How supportive are workplace environments for sitting less and moving more?
This scientific paper, titled ‘How supportive are workplace environments for sitting less and moving more? A descriptive study of Australian workplaces participating in the BeUpstanding program’, describes common activity promoting strategies used by organisations, and some quick wins that could be implemented to support workers to sit less and move more.
Sectors included in the study were those identified by policy and practice partners for participation in the national implementation trial and included small to medium enterprises, regional/remote, public, and blue-collar.
It is for workplace mangers and thought leaders interested in understanding how they can understand and enhance their work environment to be more activity permissive.
Desk-based workers are highly sedentary, and this has been identified as an emerging work health and safety issue. To reduce workplace sitting time and promote physical activity it is important to understand what factors are already present within workplaces to inform future interventions.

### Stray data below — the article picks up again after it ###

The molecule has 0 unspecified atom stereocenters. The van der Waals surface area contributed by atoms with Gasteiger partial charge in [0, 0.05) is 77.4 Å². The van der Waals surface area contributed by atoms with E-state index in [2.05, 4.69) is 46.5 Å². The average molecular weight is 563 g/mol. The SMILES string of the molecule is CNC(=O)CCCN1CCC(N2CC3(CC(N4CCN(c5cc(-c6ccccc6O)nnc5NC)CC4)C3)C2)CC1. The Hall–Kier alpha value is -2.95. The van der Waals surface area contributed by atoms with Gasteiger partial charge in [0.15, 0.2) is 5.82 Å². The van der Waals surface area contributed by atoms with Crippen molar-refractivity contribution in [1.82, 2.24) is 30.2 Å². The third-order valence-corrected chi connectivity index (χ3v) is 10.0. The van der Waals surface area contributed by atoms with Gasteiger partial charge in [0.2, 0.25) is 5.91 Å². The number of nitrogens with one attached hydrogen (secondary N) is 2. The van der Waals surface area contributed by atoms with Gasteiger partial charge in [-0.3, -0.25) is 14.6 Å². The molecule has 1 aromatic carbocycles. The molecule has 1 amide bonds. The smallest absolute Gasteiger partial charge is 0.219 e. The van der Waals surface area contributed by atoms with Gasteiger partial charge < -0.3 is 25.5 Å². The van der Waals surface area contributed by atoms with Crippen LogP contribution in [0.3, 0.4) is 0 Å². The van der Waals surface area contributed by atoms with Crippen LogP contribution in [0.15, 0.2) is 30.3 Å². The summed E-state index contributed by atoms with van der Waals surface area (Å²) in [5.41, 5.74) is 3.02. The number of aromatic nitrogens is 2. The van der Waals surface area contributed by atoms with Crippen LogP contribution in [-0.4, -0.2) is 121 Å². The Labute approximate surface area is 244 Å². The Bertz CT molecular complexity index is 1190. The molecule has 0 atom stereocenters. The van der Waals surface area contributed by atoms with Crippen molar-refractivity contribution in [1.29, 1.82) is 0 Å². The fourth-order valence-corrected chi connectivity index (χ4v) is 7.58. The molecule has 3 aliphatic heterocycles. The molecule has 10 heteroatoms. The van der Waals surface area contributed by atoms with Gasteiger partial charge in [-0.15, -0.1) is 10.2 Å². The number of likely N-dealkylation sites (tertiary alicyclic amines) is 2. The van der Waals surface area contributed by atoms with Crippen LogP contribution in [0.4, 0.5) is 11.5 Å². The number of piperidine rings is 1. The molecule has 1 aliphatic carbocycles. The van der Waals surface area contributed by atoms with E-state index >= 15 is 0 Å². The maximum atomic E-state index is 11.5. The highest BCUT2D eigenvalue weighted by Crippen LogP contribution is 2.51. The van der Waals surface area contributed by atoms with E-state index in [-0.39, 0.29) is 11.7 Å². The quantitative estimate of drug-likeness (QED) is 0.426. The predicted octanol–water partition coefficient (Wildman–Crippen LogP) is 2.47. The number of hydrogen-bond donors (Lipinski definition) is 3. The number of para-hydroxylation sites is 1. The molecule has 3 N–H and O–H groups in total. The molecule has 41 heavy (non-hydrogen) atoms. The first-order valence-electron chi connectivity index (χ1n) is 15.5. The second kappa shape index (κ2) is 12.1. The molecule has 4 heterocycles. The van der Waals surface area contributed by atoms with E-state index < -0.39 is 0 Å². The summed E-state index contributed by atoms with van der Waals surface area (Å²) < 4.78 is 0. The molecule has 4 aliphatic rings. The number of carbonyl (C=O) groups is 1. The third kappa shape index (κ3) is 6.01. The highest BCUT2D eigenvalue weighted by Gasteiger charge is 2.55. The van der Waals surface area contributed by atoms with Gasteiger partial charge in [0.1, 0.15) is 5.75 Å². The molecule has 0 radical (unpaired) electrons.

This cross-sectional study examined the prevalence of supportive environmental factors, prior to self-designated workplaces signing up to take part in a ‘sit less, move more’ initiative (BeUpstanding). The findings provide a snapshot of the reported availability of a range of environmental supports to sit less and move more in a broad range of Australian organisations.
Participants in the study were 291 Australian-based workplace champions (representing 230 organisations) who unlocked the BeUpstanding program’s online toolkit between September 2017 and mid-November 2020, and who completed surveys of champion, organisation and workplace characteristics, and the availability of environmental factors to support sitting less and moving more. Highlights included:
• Organisations that were public sector, not small/medium, not regional/remote, and not blue-collar had higher odds of having supportive factors than their counterparts, however, workplaces varied considerably in the number of factors present.
• Spatial characteristics were more common than resource or policy characteristics.
• Characteristics absent in most workplaces were likely to be modifiable or low cost (“easy wins”).
• Almost all workplaces had some room for improvement in terms of activity-supportive factors.
The findings can assist with developing and targeting initiatives and promoting feasible strategies for desk-based workers to sit less and move more. The paper includes a list of activity promoting strategies that workplaces can refer to.
For more information about promoting healthy habits in the workplace, visit the Healthy Workplaces website.
Resource submitted by Genevieve Healy, Professor – Physical Activity and Health, Higher Education, The University of Queensland